Compared to the previous parliamentary elections, the pro-Kurdish forces also showed a bad result, getting 10.6% of the votes and thus managing to win just 64 seats in the new parliament.
Several small nationalist parties also participated in the parliamentary elections. Although they received a fair amount of votes, it was still insufficient to overcome the existing 7% parliamentary threshold, leaving them outside Parliament.
Composition of the new parliament of Turkey
The opposition made a number of mistakes in relation to the parliamentary elections, perhaps the main one being their strategy to focus mainly on winning the presidential elections, and therefore relatively neglecting the parliamentary elections.
Retrospectively, it was a miscalculation. Victory in the parliamentary elections before the second round gave a moral advantage to the ruling power of Turkey, and this fact played an important role in Erdogan’s second-round victory.
- As the incumbent President Recep Tayyip Erdogan and his party won the presidential and parliamentary elections in Turkey, it is expected that the domestic and foreign policies of the last 21 years will continue;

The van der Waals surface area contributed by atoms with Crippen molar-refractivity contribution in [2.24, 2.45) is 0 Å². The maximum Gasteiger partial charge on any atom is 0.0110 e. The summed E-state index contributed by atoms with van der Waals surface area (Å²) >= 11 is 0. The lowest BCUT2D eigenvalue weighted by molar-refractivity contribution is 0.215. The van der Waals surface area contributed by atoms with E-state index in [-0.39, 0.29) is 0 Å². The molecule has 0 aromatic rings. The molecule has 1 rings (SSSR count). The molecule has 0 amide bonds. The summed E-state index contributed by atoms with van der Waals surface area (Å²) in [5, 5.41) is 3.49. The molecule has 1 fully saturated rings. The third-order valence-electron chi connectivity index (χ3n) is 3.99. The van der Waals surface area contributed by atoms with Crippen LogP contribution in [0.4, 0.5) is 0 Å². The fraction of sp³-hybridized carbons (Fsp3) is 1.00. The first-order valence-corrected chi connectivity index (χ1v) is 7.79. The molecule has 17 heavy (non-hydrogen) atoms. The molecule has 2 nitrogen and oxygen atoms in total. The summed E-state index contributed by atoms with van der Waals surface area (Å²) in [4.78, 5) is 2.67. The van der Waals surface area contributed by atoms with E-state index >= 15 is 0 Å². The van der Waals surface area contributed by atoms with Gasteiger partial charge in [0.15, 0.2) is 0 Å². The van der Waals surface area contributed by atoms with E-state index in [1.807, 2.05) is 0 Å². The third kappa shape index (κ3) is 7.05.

- At the same time, depending on the general mood of the voters, the role of political conservatism and nationalism in Turkish politics may increase even more;
- The main issue facing Turkey, and therefore its leadership, at the moment is economic difficulties (the devaluation of the Turkish Lira – as of May 30, the price of 1 US Dollar was 20.40 Lira, high inflation, high cost of living, large domestic and foreign debt, etc.);
- It is yet to be seen with which foreign actors (the West, Russia, or Arab countries) Ankara will start cooperating with in order to overcome those economic difficulties, that is, whose influence will increase on the country and its politics;
- It is economic issues that will largely determine the outcome of the Turkish local elections scheduled for 10 months from now;
- The Turkish opposition will have to study and analyze the reasons for their defeat. Among others, we might see both structural (for example, whether coalition unity will be maintained) and personal changes (for example, there has already been talk about the possibility of replacing the leader of the “People’s Republican Party” Kemal Kilicdaroglu with Ekrem Imamogluti);
- Changes in relations with Georgia are less expected. The two countries are traditionally connected by close partnership and good-neighborly relations in all fields, and these relations will continue to develop in a similar vein in the future.
Turkey is a country mainly populated by Sunnis, and this topic is sensitive for voters of conservative orientation (who are in the majority).